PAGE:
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date: 09 August 2022

Wuthering Heights 

The Oxford Companion to English Literature
Dinah BirchDinah Birch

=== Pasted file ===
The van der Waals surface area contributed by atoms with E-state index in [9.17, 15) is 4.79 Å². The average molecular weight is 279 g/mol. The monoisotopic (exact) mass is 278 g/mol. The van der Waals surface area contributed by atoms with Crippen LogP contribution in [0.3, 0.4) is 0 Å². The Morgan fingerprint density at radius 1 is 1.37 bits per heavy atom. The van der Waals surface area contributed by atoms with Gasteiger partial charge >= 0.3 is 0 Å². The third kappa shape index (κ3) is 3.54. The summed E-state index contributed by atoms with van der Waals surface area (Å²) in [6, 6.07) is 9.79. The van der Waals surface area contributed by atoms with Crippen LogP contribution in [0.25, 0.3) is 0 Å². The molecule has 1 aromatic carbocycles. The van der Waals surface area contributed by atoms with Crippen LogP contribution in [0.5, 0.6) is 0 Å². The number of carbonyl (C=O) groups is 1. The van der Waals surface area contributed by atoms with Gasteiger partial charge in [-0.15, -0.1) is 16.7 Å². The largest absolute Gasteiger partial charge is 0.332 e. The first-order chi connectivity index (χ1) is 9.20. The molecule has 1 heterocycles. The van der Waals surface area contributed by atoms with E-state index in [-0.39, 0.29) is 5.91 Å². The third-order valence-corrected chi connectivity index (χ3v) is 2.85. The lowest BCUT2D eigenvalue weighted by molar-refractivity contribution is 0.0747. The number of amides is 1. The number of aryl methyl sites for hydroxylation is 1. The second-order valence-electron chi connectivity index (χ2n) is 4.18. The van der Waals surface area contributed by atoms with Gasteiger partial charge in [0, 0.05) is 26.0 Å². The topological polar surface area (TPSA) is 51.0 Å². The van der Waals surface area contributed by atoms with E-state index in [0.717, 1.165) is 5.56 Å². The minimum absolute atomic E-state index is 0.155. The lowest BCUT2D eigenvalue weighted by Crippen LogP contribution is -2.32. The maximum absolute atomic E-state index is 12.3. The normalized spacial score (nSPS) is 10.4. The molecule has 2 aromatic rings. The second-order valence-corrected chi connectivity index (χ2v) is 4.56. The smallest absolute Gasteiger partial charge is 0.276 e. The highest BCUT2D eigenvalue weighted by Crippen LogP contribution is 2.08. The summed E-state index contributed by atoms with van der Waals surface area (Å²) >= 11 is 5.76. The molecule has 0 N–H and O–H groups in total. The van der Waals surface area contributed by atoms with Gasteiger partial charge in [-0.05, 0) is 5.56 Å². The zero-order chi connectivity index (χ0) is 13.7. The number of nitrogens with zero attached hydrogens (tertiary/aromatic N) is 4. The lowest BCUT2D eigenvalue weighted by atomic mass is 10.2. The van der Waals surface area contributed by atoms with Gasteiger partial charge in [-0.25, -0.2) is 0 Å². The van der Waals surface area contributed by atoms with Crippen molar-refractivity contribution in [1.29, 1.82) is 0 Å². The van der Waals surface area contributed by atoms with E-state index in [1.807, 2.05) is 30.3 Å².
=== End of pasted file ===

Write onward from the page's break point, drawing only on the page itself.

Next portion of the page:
Emily *Brontë's only novel, published 1847. The story begins with the journal of Lockwood, temporary tenant of Thrushcross Grange, who stumbles unsuspecting into the violent world of Wuthering Heights, home of his landlord Heathcliff. The narration is taken up by the housekeeper, Nelly Dean, who had witnessed the interlocked destinies of the original owners of the Heights, the Earnshaw family, and of the Grange, the Linton family. In a series of brilliantly handled flashbacks and time shifts, Emily Brontë unfolds a tale of exceptional emotional and imaginative force. Events are set in motion by the arrival at the Heights of Heathcliff, picked up as a waif in the streets of Liverpool by the elder Earnshaw, who brings him home to rear as one of his own children. Bullied and humiliated after Earnshaw's death by his son Hindley, Heathcliff's passionate nature finds its complement in Earnshaw's daughter Catherine. Their childhood collusions develop into an increasingly intense though vexed attachment, but Heathcliff, overhearing Catherine tell Nelly that she cannot marry him because it would degrade her, and failing to stay to hear her declare her passion for him, leaves the house. He returns three years later, mysteriously enriched, to find Catherine married to the gentlemanly Edgar Linton. Heathcliff is welcomed by Hindley, now widowed with a son, Hareton, and a hardened drinker and gambler. Heathcliff's destructive force is unleashed; he marries Edgar's sister Isabella and cruelly ill-treats her, hastens Catherine's death by his passion as she is about to give birth to a daughter, Cathy, and brings Hindley and his son Hareton under his power, brutalizing Hareton in revenge for Hindley's treatment of himself as a child. Edgar Linton dies, after trying to prevent a friendship between Cathy and Heathcliff's feeble son Linton; Heathcliff has lured Cathy to his house, and forces a marriage between her and young Linton in order to secure the Linton property. Linton also dies, and an affection springs up between her, an unwilling prisoner at the Heights, and the ignorant Hareton, whom she attempts to educate. Heathcliff's lust for revenge has now worn itself out, and he longs for the death that will reunite him with Catherine; at his death, it is implied that the contrasting worlds represented by the Heights and the Grange will be united in the marriage of Cathy and Hareton.... ...

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